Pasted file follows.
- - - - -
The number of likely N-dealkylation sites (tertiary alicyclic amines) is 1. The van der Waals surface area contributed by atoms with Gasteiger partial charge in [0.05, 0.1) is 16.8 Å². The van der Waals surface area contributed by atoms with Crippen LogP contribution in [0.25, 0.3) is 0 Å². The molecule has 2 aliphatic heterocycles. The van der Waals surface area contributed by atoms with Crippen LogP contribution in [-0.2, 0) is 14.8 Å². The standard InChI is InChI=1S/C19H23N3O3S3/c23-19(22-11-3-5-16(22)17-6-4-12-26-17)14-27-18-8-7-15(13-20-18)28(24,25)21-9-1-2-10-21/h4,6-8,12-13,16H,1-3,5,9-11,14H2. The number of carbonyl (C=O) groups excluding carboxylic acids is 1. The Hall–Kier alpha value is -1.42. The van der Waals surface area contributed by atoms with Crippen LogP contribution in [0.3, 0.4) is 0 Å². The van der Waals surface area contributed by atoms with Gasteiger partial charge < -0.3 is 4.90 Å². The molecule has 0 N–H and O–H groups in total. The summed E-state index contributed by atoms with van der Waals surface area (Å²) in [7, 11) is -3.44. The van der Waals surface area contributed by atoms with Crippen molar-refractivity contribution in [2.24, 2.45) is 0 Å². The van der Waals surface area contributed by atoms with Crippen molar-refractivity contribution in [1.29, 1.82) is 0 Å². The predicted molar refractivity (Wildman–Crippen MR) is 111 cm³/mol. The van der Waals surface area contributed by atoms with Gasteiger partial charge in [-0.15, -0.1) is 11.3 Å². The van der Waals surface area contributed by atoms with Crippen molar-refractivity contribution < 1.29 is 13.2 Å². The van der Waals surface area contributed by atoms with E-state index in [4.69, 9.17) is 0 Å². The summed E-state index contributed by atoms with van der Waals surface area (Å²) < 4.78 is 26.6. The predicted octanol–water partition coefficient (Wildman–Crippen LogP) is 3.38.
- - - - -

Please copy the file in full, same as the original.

The number of likely N-dealkylation sites (tertiary alicyclic amines) is 1. The van der Waals surface area contributed by atoms with Gasteiger partial charge in [0.05, 0.1) is 16.8 Å². The van der Waals surface area contributed by atoms with Crippen LogP contribution in [0.25, 0.3) is 0 Å². The molecule has 2 aliphatic heterocycles. The van der Waals surface area contributed by atoms with Crippen LogP contribution in [-0.2, 0) is 14.8 Å². The standard InChI is InChI=1S/C19H23N3O3S3/c23-19(22-11-3-5-16(22)17-6-4-12-26-17)14-27-18-8-7-15(13-20-18)28(24,25)21-9-1-2-10-21/h4,6-8,12-13,16H,1-3,5,9-11,14H2. The number of carbonyl (C=O) groups excluding carboxylic acids is 1. The Hall–Kier alpha value is -1.42. The van der Waals surface area contributed by atoms with Crippen LogP contribution in [0.3, 0.4) is 0 Å². The van der Waals surface area contributed by atoms with Gasteiger partial charge < -0.3 is 4.90 Å². The molecule has 0 N–H and O–H groups in total. The summed E-state index contributed by atoms with van der Waals surface area (Å²) in [7, 11) is -3.44. The van der Waals surface area contributed by atoms with Crippen molar-refractivity contribution in [2.24, 2.45) is 0 Å². The van der Waals surface area contributed by atoms with Crippen molar-refractivity contribution in [1.29, 1.82) is 0 Å². The predicted molar refractivity (Wildman–Crippen MR) is 111 cm³/mol. The van der Waals surface area contributed by atoms with Gasteiger partial charge in [-0.15, -0.1) is 11.3 Å². The van der Waals surface area contributed by atoms with Crippen molar-refractivity contribution < 1.29 is 13.2 Å². The van der Waals surface area contributed by atoms with E-state index in [4.69, 9.17) is 0 Å². The summed E-state index contributed by atoms with van der Waals surface area (Å²) < 4.78 is 26.6. The predicted octanol–water partition coefficient (Wildman–Crippen LogP) is 3.38.